At US-431 John had to call it quits for the day so he could get back to Auburn.  We were very thankful to have him for the 40 miles he joined us on, especially through the Stairway to Heaven section.  Rob, David and I grabbed our headlamps and set back out for the last section to I-20.  Rob and I are experienced night/trail runners and quickly our eyes adapted to the onset of darkness.  David had never run with a headlamp before, or at night, so I gave him mine and I carried Rob's back up, which was very, very dim.  Yet we delayed turning them on until the last possible shred of light had left the dense forest.  The ironic part was that with just a couple of miles left, I stopped and said that I heard something in the woods, so Rob and David stopped too.  I could not figure out what it was, so we took a few steps forward and with a stroke of luck, Rob was able to spot a fairly large rat snake.  He gently moved it off of the trail and then we joked about the Indiana Jones line from Raiders of the Lost Ark when he says, "Snakes... why did it have to be snakes!"  After that, we turned on the headlamps and kept moving.

Finally locating a glimmer of light at the top of a hill climb, we realized that we were emerging from the woods and it was Matthew with a headlamp, waiting to direct us to the north and over I-20 to our final stop for the day.  Just as we finished and started to de-robe and pack up the gear on the side of the road, it began to rain steadily.  We moved fast and packed into the Xterra and headed into Hefflin, AL where we would spend the night.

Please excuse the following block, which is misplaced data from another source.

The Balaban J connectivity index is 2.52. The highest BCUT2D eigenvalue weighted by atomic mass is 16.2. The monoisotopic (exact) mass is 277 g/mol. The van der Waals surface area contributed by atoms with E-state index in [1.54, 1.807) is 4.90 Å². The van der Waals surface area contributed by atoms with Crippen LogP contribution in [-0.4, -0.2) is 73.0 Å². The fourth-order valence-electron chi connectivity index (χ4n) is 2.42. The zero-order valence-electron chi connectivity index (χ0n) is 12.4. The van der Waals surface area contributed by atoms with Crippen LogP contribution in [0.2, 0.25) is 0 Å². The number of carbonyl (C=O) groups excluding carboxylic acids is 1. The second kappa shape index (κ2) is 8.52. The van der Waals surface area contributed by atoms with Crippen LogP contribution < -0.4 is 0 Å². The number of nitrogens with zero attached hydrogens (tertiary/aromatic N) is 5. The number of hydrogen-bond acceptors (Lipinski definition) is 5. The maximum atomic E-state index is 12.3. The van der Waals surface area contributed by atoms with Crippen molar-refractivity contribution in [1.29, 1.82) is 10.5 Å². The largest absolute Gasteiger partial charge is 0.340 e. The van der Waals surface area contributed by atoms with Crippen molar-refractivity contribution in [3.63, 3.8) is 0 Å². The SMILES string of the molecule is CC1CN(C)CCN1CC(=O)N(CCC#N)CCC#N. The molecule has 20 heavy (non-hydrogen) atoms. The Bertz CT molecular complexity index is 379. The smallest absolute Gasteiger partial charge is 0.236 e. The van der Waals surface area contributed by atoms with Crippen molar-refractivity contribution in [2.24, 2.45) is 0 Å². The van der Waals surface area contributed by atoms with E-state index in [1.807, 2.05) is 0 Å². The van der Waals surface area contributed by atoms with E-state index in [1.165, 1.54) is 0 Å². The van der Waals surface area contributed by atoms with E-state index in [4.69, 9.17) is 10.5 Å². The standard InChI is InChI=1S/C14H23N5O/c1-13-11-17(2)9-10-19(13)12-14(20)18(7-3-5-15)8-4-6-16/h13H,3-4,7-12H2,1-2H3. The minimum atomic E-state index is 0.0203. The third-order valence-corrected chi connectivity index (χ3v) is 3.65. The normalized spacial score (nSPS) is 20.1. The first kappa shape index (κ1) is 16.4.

What I will remember most about day 2 was how difficult the first 27 miles were and how all day long I was focusing on managing the pain I felt in my knees and my now blistered feet.  There were plenty of smiles and plenty of grimaces but I stayed with it, completing my first 100 miler in under 38 hours.

I will remember being witness to the first time that David Riddle had run for longer than 4 hours (in training or in a race), having completed several 50km races in less time than that.  But most of all, I will remember the friendships that had been forged long ago that were strengthened on this day between four ultra runners suffering through the pain together.

End Time: 20:09:31
Total Time Running: 14 hours 11 minutes 47 seconds
Total Distance: 48.7 miles
Elevation Change: 7,854' of elevation climb and 7,791' of elevation drop for 15,645' of elevation change.

PTAR Day 2 part 1 (GPS A):  6,404' of elevation climb and 6,651' of elevation drop

PTAR Day 2 part 2 (GPS B): 1,450' of elevation climb and 1,140' of elevation drop

Sunday, May 16, 2010